George Stetten
Ge Wang
Visnu Pitiyanuvath
Scott Guthrie

Department of Biomedical Engineering

How students learn
by creating educational software.

April 18, 1998




NSF Recognition Award for the Integration of Research and Education (RAIRE)

Duke University

A new course at Duke University called Simulations in Java (EGR54) brings students together in a common environment for developing educational software while honing their individual skills in programming and mathematics. Projects are based around a set of standard libraries developed over the past four years, having evolved through versions in C and C++ to their present incarnation, These libraries allow students great flexibility in creating visually entertaining and interactive programs that run on virtually any kind of computer as well as over the internet. Student projects in EGR54 are aimed primarily for use by gr ades K-12 and will be distributed free of charge from a central Duke website.

The fundamental embodiment of employs a set of graphical spaceships and planets to enact the laws of gravity and Newtonian mechanics through iteration. Spaceships can be made to fire bullets that are aimed at their targets by the solution of simultaneous equations and algorithms to find roots. The detection of collisions raises issues of computational geometry, sampling theory, and search algorithms. Design patterns for object oriented programming are developed to manage fleets of ships, a s well as organize the similarities, differences, and interactions between the various classes of entities that populate A standard representation of location, velocity, orientation, mass, etc., facilitates interpretation of projects by the instructor, as well as collaboration between students. It is extremely easy for students to create new entities, including new graphical representations. The basic tools of 3D computer graphics and animation are incorporated into in such a wa y as to be accessible on a clear theoretical basis. The full graphical user interface of Java is available without the usual distinction between stand-alone applications and web based "applets."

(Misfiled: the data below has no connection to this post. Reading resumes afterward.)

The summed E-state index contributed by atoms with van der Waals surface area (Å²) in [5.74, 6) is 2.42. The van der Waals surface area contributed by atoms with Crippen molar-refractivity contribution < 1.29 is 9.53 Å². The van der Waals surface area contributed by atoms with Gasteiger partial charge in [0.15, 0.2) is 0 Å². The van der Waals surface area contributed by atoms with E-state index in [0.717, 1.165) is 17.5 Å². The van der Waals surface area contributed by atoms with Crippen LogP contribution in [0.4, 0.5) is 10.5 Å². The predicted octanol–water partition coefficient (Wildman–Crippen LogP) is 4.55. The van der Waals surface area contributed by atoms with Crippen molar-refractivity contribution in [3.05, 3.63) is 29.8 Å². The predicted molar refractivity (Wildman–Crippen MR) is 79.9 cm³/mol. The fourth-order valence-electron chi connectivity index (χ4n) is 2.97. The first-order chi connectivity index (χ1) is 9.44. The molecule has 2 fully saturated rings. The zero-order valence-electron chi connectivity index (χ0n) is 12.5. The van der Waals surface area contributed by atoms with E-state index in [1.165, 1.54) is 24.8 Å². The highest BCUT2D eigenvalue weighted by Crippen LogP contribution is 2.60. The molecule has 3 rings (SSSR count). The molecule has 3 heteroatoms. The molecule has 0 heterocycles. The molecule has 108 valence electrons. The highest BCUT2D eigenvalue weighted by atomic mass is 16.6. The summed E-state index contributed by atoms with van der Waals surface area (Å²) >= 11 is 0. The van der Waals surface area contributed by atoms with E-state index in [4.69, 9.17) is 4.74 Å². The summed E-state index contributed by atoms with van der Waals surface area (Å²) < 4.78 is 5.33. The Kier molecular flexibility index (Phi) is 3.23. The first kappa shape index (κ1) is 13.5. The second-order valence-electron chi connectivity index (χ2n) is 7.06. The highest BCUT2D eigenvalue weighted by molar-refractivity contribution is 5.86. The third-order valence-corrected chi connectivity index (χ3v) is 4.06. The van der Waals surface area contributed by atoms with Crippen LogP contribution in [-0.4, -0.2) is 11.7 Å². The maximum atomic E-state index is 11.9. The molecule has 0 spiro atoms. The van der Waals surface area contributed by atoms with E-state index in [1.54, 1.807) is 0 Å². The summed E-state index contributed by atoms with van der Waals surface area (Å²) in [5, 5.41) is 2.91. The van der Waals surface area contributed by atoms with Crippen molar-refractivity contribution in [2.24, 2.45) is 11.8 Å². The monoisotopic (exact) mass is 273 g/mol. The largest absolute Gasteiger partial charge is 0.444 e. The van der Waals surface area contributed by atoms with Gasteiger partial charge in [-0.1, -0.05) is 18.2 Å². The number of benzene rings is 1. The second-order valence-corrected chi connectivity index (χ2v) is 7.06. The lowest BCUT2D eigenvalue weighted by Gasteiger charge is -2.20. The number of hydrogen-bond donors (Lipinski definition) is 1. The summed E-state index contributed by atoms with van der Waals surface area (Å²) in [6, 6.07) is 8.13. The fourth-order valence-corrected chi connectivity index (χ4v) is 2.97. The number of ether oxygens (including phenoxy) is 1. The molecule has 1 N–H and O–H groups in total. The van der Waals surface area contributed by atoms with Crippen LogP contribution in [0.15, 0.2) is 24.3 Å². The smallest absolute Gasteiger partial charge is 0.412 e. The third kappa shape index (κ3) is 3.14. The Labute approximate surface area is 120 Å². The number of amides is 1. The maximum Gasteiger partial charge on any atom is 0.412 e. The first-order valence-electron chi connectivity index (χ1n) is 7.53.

Students have given favorable reviews to EGR54, generally feeling that they learn programming and mathematics best with a practical problem in hand. A working model is often more convincing than a blackboard full of equations. The equations are still n eeded, but when they are constructed by the student into a computer program, their validity can be immediately tested. provides a visual representation that may communicate a great deal about a model, often in unexpected ways, as when a stude nt reverses the sign of gravity and planets fly out of orbit, or when a spaceship blows itself up with the bullet it has just fired. Such experiences are not quickly forgotten by the student.

By facing the challenge of creating innovative teaching tools, students experience first-hand the close relationship that is possible between teaching, learning, and research. It is hoped that a secondary benefit of will be the creation of a resource of free educational software. We expect our student projects to be of such a caliber as to compete with commercial education software, especially in secondary education (and especially at the price). No one is closer to that experience than a college freshman, or more motivated to improve it, and no one has a finer developed taste in video games.